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Genome Research on Gorillas Sheds New Light on Human Evolution

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« on: March 11, 2012, 05:28:01 pm »

Genome Research on Gorillas Sheds New Light on Human Evolution

Wed, Mar 07, 2012

The evolution of gorillas and humans diverged about 10 million years ago, study confirms.
Genome Research on Gorillas Sheds New Light on Human Evolution

A research team from the Wellcome Trust Sanger Institute have concluded that there are more similarities between the genomes, or genetic makeup, of humans and gorillas than previously known, and that their respective evolutionary lines diverged approximately 10 million years ago, consistent with interpretations of the fossil record. Their finds confirm that, although the human and chimpanzee are more closely related genetically, there are portions of the human genome that more closely resemble the gorilla genome than they do that of the chimpanzee.

Says Aylwyn Scally, senior author of the study, "The gorilla genome is important because it sheds light on the time when our ancestors diverged from our closest evolutionary cousins. It also lets us explore the similarities and differences between our genes and those of gorilla, the largest living primate. Using DNA from Kamilah, a female western lowland gorilla, we assembled a gorilla genome sequence and compared it with the genomes of the other great apes. We also sampled DNA sequences from other gorillas in order to explore genetic differences between gorilla species."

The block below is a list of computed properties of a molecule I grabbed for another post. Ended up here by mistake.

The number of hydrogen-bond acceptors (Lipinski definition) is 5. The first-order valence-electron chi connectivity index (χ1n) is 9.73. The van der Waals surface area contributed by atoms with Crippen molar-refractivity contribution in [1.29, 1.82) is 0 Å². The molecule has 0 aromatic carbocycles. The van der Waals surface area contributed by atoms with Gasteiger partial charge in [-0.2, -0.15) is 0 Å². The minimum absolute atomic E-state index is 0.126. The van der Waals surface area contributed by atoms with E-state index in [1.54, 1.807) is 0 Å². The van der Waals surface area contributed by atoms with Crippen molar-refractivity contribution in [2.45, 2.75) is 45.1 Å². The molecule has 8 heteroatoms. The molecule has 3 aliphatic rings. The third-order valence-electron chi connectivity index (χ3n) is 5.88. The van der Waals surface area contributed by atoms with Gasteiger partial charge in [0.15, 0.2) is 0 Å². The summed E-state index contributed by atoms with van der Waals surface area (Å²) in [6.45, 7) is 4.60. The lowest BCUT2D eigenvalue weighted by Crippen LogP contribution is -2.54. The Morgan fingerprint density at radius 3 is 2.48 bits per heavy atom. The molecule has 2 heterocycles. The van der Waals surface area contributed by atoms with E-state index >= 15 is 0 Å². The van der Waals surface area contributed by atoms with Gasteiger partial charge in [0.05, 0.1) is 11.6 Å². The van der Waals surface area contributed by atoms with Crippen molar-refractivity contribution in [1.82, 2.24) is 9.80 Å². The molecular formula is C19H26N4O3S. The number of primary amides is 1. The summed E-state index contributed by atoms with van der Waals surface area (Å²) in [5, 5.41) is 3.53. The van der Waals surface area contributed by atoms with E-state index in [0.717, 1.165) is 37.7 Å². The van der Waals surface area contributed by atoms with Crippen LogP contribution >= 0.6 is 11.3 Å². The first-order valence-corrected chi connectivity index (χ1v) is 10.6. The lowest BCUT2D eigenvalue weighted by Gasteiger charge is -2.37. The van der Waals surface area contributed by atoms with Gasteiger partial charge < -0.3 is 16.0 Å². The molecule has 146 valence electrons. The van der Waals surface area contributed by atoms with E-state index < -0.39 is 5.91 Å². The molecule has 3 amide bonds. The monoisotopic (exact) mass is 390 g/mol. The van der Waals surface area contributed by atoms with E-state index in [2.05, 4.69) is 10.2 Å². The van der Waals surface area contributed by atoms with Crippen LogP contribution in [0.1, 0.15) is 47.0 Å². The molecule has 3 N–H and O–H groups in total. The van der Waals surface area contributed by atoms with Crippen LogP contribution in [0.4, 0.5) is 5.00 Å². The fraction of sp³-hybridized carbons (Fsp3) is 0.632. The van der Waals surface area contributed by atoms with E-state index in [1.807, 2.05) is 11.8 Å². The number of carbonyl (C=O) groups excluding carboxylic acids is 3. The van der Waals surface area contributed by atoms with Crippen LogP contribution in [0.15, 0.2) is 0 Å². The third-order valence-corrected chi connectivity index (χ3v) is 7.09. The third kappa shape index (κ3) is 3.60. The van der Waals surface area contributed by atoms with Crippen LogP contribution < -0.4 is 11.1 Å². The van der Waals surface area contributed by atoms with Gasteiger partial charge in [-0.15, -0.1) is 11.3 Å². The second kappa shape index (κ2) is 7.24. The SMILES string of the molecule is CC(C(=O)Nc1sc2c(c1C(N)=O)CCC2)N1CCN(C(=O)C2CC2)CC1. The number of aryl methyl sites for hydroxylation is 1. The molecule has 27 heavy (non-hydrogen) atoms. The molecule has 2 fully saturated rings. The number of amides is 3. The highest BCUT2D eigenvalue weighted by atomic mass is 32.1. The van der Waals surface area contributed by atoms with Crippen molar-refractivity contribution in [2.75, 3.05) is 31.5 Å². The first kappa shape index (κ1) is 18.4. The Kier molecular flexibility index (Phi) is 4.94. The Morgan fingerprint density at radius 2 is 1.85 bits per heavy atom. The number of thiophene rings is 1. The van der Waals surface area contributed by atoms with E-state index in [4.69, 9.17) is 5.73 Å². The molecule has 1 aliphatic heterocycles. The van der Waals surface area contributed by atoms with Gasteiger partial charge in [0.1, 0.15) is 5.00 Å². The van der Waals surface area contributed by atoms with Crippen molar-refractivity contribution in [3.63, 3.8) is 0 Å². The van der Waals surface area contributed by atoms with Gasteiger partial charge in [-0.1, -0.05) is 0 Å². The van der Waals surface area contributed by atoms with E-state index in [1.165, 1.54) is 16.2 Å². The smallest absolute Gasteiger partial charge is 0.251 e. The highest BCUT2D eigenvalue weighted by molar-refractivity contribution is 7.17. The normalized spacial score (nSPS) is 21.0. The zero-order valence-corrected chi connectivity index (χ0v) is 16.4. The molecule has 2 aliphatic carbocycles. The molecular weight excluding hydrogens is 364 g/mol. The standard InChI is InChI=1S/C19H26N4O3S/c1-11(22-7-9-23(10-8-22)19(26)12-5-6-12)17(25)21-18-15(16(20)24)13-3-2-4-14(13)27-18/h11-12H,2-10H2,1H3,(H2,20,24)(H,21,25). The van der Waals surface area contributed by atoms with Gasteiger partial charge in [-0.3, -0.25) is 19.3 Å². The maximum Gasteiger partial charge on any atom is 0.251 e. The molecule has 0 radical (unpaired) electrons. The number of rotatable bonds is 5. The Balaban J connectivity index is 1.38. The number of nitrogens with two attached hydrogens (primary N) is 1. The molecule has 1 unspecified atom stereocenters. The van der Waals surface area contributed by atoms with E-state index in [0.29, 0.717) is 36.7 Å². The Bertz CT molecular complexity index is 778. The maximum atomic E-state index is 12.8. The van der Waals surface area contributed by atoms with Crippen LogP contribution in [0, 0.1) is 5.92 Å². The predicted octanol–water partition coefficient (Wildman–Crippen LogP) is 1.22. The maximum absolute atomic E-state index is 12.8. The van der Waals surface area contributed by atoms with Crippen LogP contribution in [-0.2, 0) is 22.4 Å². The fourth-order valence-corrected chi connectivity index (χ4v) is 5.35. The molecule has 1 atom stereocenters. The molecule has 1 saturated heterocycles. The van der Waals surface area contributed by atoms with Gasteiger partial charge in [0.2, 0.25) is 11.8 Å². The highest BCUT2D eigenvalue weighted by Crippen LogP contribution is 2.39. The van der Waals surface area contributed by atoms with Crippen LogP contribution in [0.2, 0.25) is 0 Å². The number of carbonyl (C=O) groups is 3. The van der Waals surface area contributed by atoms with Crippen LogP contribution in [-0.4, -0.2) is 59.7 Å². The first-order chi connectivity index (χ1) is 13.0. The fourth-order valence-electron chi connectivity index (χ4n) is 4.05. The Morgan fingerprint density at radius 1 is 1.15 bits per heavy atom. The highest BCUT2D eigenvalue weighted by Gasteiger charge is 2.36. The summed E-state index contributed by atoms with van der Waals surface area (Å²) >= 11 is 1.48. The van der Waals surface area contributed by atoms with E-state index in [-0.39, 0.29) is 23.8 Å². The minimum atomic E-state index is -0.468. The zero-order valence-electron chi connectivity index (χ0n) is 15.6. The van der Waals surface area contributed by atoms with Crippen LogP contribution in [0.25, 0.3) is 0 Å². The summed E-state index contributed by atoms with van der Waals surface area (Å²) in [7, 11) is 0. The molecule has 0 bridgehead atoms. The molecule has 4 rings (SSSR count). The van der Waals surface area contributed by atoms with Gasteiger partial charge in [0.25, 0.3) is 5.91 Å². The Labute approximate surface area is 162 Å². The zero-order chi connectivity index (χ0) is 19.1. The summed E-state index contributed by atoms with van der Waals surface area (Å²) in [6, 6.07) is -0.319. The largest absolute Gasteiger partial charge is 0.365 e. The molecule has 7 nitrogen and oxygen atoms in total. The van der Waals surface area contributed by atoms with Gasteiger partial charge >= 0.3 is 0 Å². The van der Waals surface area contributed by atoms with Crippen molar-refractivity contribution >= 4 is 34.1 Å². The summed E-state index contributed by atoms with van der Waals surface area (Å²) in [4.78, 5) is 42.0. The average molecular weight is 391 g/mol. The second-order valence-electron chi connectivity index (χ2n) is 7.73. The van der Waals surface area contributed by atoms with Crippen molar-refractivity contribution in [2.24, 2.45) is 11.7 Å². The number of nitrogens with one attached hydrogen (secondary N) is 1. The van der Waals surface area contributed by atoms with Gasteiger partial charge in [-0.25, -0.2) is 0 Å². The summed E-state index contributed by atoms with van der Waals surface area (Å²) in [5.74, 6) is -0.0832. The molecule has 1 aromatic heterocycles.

The researchers analyzed over 11,000 human, chimpanzee and gorilla genes to identify genetic changes that are key to evolution. They discovered that, while humans and chimpanzees are still genetically closest to each other for most of the genome, there are a significant number of places along the genome where gorillas and humans more closely match. Specifically, about 15% of the human genome resembles the gorilla genome more closely than that of the chimpanzee's. On the other hand, about 15% of the chimpanzee genome more closely parallels the gorilla's than the human's. In combination, findings like this have been interpreted to suggest a kind of "smoking gun" for the existence of a common ancestor for humans, chimpanzees, and gorillas. The study confirms that the respective evolutionary lines of gorillas and humans diverged approximately 10 million years ago. It is thought that chimpanzees and humans diverged about 4.5 - 8.0 million years ago.

Additional findings included indicators that the split between the eastern African and western African gorillas was much more recent, occurring within the last million years, and that the process was gradual. This gradual split may have implications for understanding the divergence among other apes and humans as well, such as between the ape line and the human line, between chimpanzees and bonobos, and modern humans and Neanderthals.

"Our research completes the genetic picture for overall comparisons of the great apes," says Dr Richard Durbin, a senior member of the research team, "After decades of debate, our genetic interpretations are now consistent with the fossil record and provide a way for palaeontologists and geneticists to work within the same framework."

The detailed report of the findings is included in the paper, Scally et al, Insights into hominid evolution from the gorilla genome sequence, 
published in Nature, March 8, 2012 (DOI: 10.1038/nature10842).


Cover Photo, Top Left: Gorilla: Jock, (born May 1985), a western lowland gorilla in Bristol Zoo.  Jack Hynes, Wikimedia Commons
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